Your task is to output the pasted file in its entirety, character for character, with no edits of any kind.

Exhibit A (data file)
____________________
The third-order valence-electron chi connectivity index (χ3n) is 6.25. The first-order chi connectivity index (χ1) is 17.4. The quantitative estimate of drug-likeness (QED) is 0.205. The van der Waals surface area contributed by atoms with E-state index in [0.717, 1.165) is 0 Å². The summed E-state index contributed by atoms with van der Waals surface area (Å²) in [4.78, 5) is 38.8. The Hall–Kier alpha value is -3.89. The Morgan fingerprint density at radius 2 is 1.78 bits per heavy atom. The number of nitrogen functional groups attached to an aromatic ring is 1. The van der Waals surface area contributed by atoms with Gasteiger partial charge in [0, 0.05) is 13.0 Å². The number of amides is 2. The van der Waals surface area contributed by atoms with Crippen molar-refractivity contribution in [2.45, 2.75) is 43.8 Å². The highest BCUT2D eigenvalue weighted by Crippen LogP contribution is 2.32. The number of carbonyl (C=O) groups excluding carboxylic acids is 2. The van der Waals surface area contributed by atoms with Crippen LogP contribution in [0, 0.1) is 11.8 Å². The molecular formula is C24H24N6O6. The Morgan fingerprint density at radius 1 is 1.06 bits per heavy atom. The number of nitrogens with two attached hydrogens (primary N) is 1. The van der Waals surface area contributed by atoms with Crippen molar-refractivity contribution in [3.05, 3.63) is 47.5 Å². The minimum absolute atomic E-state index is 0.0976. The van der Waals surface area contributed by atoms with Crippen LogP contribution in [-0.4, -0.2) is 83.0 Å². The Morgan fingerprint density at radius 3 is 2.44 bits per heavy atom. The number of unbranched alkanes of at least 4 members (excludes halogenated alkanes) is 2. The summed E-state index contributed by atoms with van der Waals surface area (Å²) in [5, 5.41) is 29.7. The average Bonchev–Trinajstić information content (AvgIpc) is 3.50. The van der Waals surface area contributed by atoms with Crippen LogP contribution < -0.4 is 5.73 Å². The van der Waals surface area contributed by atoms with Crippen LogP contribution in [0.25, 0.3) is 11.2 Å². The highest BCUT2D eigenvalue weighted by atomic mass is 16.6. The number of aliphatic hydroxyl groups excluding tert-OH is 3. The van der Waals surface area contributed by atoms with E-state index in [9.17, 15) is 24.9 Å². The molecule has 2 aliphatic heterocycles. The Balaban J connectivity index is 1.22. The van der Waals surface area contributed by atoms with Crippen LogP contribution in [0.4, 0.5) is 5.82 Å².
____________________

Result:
The third-order valence-electron chi connectivity index (χ3n) is 6.25. The first-order chi connectivity index (χ1) is 17.4. The quantitative estimate of drug-likeness (QED) is 0.205. The van der Waals surface area contributed by atoms with E-state index in [0.717, 1.165) is 0 Å². The summed E-state index contributed by atoms with van der Waals surface area (Å²) in [4.78, 5) is 38.8. The Hall–Kier alpha value is -3.89. The Morgan fingerprint density at radius 2 is 1.78 bits per heavy atom. The number of nitrogen functional groups attached to an aromatic ring is 1. The van der Waals surface area contributed by atoms with Gasteiger partial charge in [0, 0.05) is 13.0 Å². The number of amides is 2. The van der Waals surface area contributed by atoms with Crippen molar-refractivity contribution in [2.45, 2.75) is 43.8 Å². The highest BCUT2D eigenvalue weighted by Crippen LogP contribution is 2.32. The number of carbonyl (C=O) groups excluding carboxylic acids is 2. The van der Waals surface area contributed by atoms with Crippen LogP contribution in [0, 0.1) is 11.8 Å². The molecular formula is C24H24N6O6. The Morgan fingerprint density at radius 1 is 1.06 bits per heavy atom. The number of nitrogens with two attached hydrogens (primary N) is 1. The van der Waals surface area contributed by atoms with Crippen molar-refractivity contribution in [3.05, 3.63) is 47.5 Å². The minimum absolute atomic E-state index is 0.0976. The van der Waals surface area contributed by atoms with Crippen LogP contribution in [-0.4, -0.2) is 83.0 Å². The Morgan fingerprint density at radius 3 is 2.44 bits per heavy atom. The number of unbranched alkanes of at least 4 members (excludes halogenated alkanes) is 2. The summed E-state index contributed by atoms with van der Waals surface area (Å²) in [5, 5.41) is 29.7. The average Bonchev–Trinajstić information content (AvgIpc) is 3.50. The van der Waals surface area contributed by atoms with Crippen LogP contribution < -0.4 is 5.73 Å². The van der Waals surface area contributed by atoms with Crippen LogP contribution in [0.25, 0.3) is 11.2 Å². The highest BCUT2D eigenvalue weighted by atomic mass is 16.6. The number of aliphatic hydroxyl groups excluding tert-OH is 3. The van der Waals surface area contributed by atoms with E-state index in [9.17, 15) is 24.9 Å². The molecule has 2 aliphatic heterocycles. The Balaban J connectivity index is 1.22. The van der Waals surface area contributed by atoms with Crippen LogP contribution in [0.4, 0.5) is 5.82 Å².